Regarding Count Three (violation of the Fourteenth Amendment) of Plaintiffs' Amended Complaint, Plaintiffs allege that Defendant Strange (among others) "took steps to ensure that [Plaintiffs'] rights to due process and equal protection would be trampled, in violation of the Fourteenth Amendment." (Doc. # 10 at ¶ 68). On its face, Plaintiffs' Amended Complaint fails to state sufficient facts to support claims against Defendant Strange.

i. Plaintiffs Have Failed to Establish Their First Amendment Retaliation Claim

"To establish a First Amendment retaliation claim, a plaintiff must show that (1) her speech was constitutionally protected; (2) she suffered adverse conduct that would likely deter a person of ordinary firmness from engaging in such speech; and (3) there was a causal relationship between the adverse conduct and the protected speech." Castle v. Appalachian Tech. Coll., 631 F.3d 1194, 1197 (11th Cir. 2011). In order to establish a causal connection, Plaintiffs must allege that their protected conduct was a "motivating factor" behind the alleged misconduct. Smith v. Florida Dep't of Corr., 713 F.3d 1059, 1063 (11th Cir. 2013); also Eisenberg v. City of Miami Beach, 1 F.Supp.3d 1327, 1344 (S.D. Fla. 2014) ("Plaintiff must identify a sequence of events from which a retaliatory motive can be inferred, notwithstanding other non-retaliatory motives the defendant may harbor.").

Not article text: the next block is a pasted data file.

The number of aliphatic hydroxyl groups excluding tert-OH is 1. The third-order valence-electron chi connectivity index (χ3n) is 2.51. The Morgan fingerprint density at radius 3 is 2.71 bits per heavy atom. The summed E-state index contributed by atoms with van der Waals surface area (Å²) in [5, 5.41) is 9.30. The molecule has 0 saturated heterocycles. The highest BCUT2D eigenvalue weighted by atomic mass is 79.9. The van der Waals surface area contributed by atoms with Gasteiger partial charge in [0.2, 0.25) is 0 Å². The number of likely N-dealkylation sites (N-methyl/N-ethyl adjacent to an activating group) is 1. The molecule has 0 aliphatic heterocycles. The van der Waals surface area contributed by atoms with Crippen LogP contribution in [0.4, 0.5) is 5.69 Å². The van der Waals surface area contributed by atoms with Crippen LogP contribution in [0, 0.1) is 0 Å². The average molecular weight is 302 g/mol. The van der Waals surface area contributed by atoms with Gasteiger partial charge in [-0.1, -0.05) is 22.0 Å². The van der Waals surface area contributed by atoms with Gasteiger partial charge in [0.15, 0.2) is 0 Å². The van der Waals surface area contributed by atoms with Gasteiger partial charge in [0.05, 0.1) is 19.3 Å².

Plaintiffs' arguments against Defendant Strange are premised on the notion that he "took steps" to seek Plaintiff "Roger Shuler's unlawful arrest," presumably in retaliation for Plaintiff Roger Shuler's blogging. While Plaintiff Roger Shuler's blogging could be considered constitutionally protected speech, Plaintiffs' Amended Complaint fails to plead the requisite "adverse conduct" and "causal relationship" required to support a First Amendment retaliation claim. Put simply, Plaintiffs' Amended Complaint speculatively asserts that Defendant Strange (among others) caused his arrest to prevent him from further blogging, but fails to plead a single factual allegation of specific conduct by Defendant Strange related to Plaintiff Roger Shuler's arrest.

ii. Plaintiffs Have Failed to Establish Their Fourth Amendment and Fourteenth Amendment Claims